Nashville has landed $7.5 million to help launch an obesity prevention program, under a federal stimulus initiative kicked off Friday.
As part of President Barack Obama’s American Recovery and Reinvestment Act, the U.S. Department of Health and Human Services on Friday awarded 44 communities nationwide a chunk of $373 million to support various public health issues through the Communities Putting Prevention to Work grant.
Nashville’s allocation, expected to flow in incrementally over the next two years, will support a “multi-faceted obesity prevention campaign,” said Bill Paul, director of the Metro Health Department, which includes a media blitz to promote active living, healthy eating and public transportation.
“We’re very excited about contributing significantly to making Nashville a healthier and more livable place over the next couple of years,” Paul said. “We’re very focused on having a lasting impact even though we know these funds are not long-term.”
More than 400 communities applied for the grant dollars. Nashville originally sought $10 million, but in the end will receive $7.5 million. The program, carried about by Metro government and various community health partners, is expected to generate 40 full-time positions and 40 part-time jobs.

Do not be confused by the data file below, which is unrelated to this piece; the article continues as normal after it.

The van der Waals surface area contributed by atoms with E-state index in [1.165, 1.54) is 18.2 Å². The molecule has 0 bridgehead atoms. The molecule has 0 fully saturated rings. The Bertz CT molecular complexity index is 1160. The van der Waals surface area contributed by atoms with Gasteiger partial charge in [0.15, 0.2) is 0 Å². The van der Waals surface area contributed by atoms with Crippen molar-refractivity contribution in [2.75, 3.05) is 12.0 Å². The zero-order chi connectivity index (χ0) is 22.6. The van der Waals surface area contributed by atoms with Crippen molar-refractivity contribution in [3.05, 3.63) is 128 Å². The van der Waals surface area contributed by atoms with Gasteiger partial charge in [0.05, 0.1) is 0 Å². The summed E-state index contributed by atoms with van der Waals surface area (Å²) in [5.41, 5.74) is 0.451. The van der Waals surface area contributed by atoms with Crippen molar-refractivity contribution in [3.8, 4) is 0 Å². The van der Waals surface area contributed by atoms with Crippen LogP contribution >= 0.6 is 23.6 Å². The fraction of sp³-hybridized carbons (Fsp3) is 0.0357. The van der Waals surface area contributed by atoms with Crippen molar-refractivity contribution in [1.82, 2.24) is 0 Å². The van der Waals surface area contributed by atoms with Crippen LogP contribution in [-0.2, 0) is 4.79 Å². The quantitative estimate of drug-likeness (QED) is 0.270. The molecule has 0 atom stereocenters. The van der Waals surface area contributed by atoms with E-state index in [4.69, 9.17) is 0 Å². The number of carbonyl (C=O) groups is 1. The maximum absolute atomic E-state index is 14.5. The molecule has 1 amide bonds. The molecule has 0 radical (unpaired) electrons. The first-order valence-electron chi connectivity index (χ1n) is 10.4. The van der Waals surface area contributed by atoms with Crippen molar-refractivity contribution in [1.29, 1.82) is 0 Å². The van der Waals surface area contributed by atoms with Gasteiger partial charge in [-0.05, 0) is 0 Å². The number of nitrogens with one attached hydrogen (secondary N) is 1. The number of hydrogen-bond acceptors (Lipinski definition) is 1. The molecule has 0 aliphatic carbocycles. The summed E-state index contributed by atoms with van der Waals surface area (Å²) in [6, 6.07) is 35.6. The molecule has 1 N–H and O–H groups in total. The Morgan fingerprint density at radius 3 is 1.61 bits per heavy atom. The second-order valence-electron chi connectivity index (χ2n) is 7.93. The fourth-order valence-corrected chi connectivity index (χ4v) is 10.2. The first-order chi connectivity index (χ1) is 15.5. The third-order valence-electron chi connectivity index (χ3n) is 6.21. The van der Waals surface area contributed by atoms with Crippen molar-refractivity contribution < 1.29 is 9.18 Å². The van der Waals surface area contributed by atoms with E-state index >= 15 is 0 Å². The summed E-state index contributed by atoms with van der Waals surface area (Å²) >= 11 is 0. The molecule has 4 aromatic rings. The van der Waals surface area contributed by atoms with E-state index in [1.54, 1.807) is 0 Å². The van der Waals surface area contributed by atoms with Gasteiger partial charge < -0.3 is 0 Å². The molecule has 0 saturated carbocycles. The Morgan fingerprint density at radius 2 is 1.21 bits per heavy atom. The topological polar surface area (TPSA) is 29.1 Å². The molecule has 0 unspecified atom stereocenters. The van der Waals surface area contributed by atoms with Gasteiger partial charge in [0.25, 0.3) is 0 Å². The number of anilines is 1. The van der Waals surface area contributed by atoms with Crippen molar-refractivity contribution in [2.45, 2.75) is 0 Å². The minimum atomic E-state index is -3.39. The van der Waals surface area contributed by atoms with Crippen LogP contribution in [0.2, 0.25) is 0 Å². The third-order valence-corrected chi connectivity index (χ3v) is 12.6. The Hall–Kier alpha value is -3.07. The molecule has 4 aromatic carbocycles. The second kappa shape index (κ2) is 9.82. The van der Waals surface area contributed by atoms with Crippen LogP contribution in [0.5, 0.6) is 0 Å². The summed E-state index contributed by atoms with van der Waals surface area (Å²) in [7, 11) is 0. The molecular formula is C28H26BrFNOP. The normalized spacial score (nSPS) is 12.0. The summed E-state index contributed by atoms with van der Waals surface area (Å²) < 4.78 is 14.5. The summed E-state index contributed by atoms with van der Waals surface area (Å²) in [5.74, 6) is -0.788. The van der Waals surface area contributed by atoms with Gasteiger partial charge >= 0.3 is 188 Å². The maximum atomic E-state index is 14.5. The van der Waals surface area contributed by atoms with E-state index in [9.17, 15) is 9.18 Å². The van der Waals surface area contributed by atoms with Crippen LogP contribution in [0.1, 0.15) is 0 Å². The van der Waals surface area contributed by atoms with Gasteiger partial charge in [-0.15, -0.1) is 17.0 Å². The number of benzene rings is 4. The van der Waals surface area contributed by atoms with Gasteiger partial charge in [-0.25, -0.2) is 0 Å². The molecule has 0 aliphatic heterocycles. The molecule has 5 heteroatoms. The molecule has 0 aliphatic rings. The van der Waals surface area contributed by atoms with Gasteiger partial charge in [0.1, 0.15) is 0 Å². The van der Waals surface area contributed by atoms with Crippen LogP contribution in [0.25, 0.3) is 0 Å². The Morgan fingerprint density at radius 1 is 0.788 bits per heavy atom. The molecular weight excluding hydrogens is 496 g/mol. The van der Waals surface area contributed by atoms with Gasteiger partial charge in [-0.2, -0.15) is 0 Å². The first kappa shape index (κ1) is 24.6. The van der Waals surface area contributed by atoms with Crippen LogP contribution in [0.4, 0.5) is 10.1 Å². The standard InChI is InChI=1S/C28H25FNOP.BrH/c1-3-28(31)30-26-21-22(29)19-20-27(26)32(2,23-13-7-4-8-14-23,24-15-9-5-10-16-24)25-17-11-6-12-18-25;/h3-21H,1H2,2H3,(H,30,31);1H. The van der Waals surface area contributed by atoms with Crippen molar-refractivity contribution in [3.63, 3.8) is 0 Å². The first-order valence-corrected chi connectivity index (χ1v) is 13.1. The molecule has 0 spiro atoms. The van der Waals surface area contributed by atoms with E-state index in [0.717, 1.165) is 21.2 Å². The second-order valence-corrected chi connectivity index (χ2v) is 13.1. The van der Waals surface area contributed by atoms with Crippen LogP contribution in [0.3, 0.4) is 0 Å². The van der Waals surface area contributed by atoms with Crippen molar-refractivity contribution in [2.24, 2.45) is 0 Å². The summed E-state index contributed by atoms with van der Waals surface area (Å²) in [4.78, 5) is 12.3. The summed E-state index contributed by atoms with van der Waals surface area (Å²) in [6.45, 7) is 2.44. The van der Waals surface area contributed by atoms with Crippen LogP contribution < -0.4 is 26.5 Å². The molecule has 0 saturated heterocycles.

Mayor Karl Dean and others are expected to hold a news conference on the grant next week.
Other components of the still-evolving campaign are geared to promote nutrition. One measure aims to bring more urban gardens to Nashville, while another seeks to make fresh, healthy produce and food more readily available in all parts of town.
Consistently, Tennessee has among the highest obesity rates in the nation, a trend that’s found in Nashville as well.
“(Nashville) has seen increases in overweight and obesity, year after year, for the last 20 years, with virtually no end in sight,” Paul said. “We’ve had very little in the way of resources to kind of aim at proven strategies to reduce that problem.”